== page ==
Fresno State lost to Air Force 64-61 Wednesday night at the Save Mart Center, which qualifies as a bad loss on so many levels.
▪ The Bulldogs were tied for second in the Mountain West men’s basketball standings, winners of five of their past six games. The Falcons were tied for seventh in the conference, losers of four of five.
▪ Air Force over the past four-plus seasons had won just four MW road games, three of them against San Jose State teams that are a combined 11-72 including 0-12 this season.
▪ The Bulldogs had 11 turnovers in the first half and put the ball through the basket only 10 times, making six field goals and four free throws.
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▪ They hit 35.1 percent of their shots, their worst in Mountain West play. And, they had to hit seven of their last 11 shots just to get there.
▪ Included in that woeful shooting: they were 6 of 17 on layups, 35.3 percent.
▪ Not surprisingly, they had a season-low nine assists.
▪ They also had 16 points in the paint, the fewest against Air Force in conference play; the Falcons had allowed as many as 52 against Colorado State and 30 or more seven times.
What made it worse was that No. 6 Nevada lost at San Diego State, which means the Bulldogs go to Reno on Saturday to play a peeved Wolf Pack and the Aztecs at 9-4 are now just a half-game behind the Bulldogs in the conference standings.
Utah State beat New Mexico to break a second-place tie with Fresno State, so the Bulldogs are looking more like a No. 4 or even No. 5 seed next month at the Mountain West Tournament than a No. 2 seed.
UNLV, in fifth place at 9-5, has won three games in a row, albeit against Air Force, at San Jose State and at Wyoming.
The dynamic changed on the Bulldogs that fast, but coach Justin Hutson nailed it afterward, after a lengthy meeting with his team.
“The definition of insanity – doing the same thing over and over and expecting a different result,” he said. “Our very first scrimmage, we had 13 turnovers at University of San Diego and we were down 20 and then we didn’t turn the ball over and we moved it, we played easy, so it seems like we’d learn from that.
“It was multiple guys and we subbed in and we subbed out. We started making the extra pass as we played, our pressure got up higher. Our intensity was higher in the full court, which I like. But it wasn’t our defense that killed us tonight, it was our offense.”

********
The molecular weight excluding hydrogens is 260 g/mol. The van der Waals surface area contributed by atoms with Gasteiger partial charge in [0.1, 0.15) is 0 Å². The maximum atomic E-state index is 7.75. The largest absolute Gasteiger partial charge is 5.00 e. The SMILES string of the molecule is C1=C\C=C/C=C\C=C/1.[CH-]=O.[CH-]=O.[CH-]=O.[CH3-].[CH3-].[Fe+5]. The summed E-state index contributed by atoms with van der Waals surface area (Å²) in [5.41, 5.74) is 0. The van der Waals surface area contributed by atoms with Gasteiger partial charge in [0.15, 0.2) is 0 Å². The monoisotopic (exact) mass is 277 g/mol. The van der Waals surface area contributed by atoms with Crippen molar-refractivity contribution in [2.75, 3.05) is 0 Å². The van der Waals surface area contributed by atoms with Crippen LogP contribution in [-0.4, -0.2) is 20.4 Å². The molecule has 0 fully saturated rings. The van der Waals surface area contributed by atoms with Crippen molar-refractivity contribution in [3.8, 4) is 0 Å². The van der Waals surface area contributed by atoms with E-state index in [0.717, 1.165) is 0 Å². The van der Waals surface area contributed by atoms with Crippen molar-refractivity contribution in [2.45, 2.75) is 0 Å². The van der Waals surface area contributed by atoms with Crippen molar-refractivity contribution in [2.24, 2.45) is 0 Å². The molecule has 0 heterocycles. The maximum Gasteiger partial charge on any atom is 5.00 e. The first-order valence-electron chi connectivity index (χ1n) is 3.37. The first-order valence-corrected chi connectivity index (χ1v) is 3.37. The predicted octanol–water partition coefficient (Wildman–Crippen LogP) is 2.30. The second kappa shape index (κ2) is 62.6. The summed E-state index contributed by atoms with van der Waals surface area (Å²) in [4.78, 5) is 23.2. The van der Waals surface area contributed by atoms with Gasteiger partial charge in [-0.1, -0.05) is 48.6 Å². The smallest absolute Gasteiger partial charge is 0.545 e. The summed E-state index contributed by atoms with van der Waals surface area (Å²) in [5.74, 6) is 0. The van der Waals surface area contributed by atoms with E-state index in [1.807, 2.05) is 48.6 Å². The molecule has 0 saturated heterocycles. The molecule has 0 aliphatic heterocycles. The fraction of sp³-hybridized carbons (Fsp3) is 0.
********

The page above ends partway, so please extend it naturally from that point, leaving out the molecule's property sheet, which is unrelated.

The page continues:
In that first half Fresno State jacked up threes (15 of their first 20 shots), didn’t move the basketball, didn’t drive it, didn’t finish some easy chances in the paint.
Fresno State is not a big team, and it tends to play that way at times. It played that way against the Falcons, who in conference play were 10th in rebounding margin (minus-2.5), 10th in blocked shots (1.4 pg) and 10th in field goal percentage defense (46.8).
Air Force, with a lack of size or a credible shot-blocking presence, had allowed opponents to hit 54.3 percent of its 2-point shots, again ranking 10th in the conference and 308th in the nation.
That makes the Bulldogs’ inability to finish at the rim and in the paint even more glaring.
That 20 of 57 breaks down like this …
▪ 2-point shots: 8 of 26, 30.8 percent
▪ 3-point shots: 12 of 31, 38.7 percent
Without an adjustment on Saturday at Nevada, the Bulldogs will be in deep against a Wolf Pack team that is bigger, stronger, more physical and leading the Mountain West in scoring defense and field goal percentage defense.
“It will be a different game,” Hutson said. “Nevada is big and strong and they’ll switch, so they’ll make you play one-on-one. Air Force didn’t make us play one on one tonight, we played one on one on our own. Nevada will switch every screen and make you play one-on-one in the post ... so now we’ll see if we can still get in the paint and make extra passes.
“We’re going to need some one-on-one plays when they switch every screen one through five. But tonight I was disappointed because Air Force did not make us play one-on-one. We did that on our own.”
Closer look at standings
The loss dropped Fresno State into solo third in the Mountain West, one game behind Utah State and ahead of San Diego State and UNLV.
The Bulldogs will clinch a first-round bye at the conference tournament with one more win, but their seeding is much fuzzier after the loss to Air Force.
What the contenders have left …
Utah State: at Boise State (6-7), San Diego State (9-4), Nevada (11-2), at Colorado State (5-8)
Fresno State: at Nevada (11-2), Wyoming (2-11), at San Diego State (9-4), San Jose State (0-13)
San Diego State: at UNLV (9-5), at Utah State (11-3), San Jose State (0-13), Fresno State (10-4), at Nevada (11-2)
UNLV: San Diego State (9-4), at Nevada (11-2), Boise State (6-7), at Colorado State (5-8)
▪ Fresno State did not score a point for a stretch of 9:32 in the first half, going 0 of 9 and turning over the ball five times. It was the Bulldogs’ longest drought since going scoreless for the first 9:51 of a 76-39 loss at Utah State in 2010.
▪ The Bulldogs scored their 19th and 20th points in the first half with 37 seconds remaining on a pair of free throws by Deshon Taylor. The last time Fresno State was held under 20 points in a half was March 7, 2015, a 71-52 loss at Boise State when the Bulldogs scored 19 in the first half.
▪ Taylor went 8 of 8 at the foul line and is now at 83.1 percent for his Fresno State career (496 of 597), second on the Bulldogs’ all-time list. He trails only Wil Hooker, who hit 83.6 percent (327 of 391) from 1989-92.
▪ Caleb Morris, who hit 5 of 10 shots all from the 3-point line and led Air Force with 17 points, went into the game averaging just 5.9 points per game.
Morris had scored 17 points total over the Falcons’ past three games and he was just 4 of 14 from the 3-point line over the past five games.
Robert Kuwada: @rkuwada